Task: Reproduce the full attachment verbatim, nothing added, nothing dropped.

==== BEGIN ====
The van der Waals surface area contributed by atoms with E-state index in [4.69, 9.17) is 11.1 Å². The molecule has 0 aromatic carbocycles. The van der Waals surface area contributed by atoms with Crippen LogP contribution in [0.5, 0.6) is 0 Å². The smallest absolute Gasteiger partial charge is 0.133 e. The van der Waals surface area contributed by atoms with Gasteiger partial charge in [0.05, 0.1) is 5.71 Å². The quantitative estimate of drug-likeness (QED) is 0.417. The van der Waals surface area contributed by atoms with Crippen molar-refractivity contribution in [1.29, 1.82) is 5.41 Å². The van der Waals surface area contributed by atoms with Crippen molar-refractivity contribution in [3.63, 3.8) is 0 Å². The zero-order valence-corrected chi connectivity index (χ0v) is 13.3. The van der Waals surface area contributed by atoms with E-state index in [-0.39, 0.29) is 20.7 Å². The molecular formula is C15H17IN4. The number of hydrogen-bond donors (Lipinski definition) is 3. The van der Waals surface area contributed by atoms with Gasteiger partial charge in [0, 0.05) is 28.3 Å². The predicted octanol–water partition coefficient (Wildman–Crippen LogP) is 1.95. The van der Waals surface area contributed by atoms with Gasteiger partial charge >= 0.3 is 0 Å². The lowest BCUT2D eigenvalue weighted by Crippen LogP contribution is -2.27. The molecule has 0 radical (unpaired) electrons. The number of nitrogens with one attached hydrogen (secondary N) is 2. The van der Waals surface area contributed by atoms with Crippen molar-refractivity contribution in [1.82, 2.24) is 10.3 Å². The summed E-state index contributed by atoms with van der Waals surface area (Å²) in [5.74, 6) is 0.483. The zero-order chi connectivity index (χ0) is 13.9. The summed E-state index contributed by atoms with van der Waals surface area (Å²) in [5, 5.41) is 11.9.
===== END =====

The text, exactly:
The van der Waals surface area contributed by atoms with E-state index in [4.69, 9.17) is 11.1 Å². The molecule has 0 aromatic carbocycles. The van der Waals surface area contributed by atoms with Crippen LogP contribution in [0.5, 0.6) is 0 Å². The smallest absolute Gasteiger partial charge is 0.133 e. The van der Waals surface area contributed by atoms with Gasteiger partial charge in [0.05, 0.1) is 5.71 Å². The quantitative estimate of drug-likeness (QED) is 0.417. The van der Waals surface area contributed by atoms with Crippen molar-refractivity contribution in [1.29, 1.82) is 5.41 Å². The van der Waals surface area contributed by atoms with Crippen molar-refractivity contribution in [3.63, 3.8) is 0 Å². The zero-order valence-corrected chi connectivity index (χ0v) is 13.3. The van der Waals surface area contributed by atoms with E-state index in [-0.39, 0.29) is 20.7 Å². The molecular formula is C15H17IN4. The number of hydrogen-bond donors (Lipinski definition) is 3. The van der Waals surface area contributed by atoms with Gasteiger partial charge in [0, 0.05) is 28.3 Å². The predicted octanol–water partition coefficient (Wildman–Crippen LogP) is 1.95. The van der Waals surface area contributed by atoms with Gasteiger partial charge >= 0.3 is 0 Å². The lowest BCUT2D eigenvalue weighted by Crippen LogP contribution is -2.27. The molecule has 0 radical (unpaired) electrons. The number of nitrogens with one attached hydrogen (secondary N) is 2. The van der Waals surface area contributed by atoms with Crippen molar-refractivity contribution in [1.82, 2.24) is 10.3 Å². The summed E-state index contributed by atoms with van der Waals surface area (Å²) in [5.74, 6) is 0.483. The zero-order chi connectivity index (χ0) is 13.9. The summed E-state index contributed by atoms with van der Waals surface area (Å²) in [5, 5.41) is 11.9.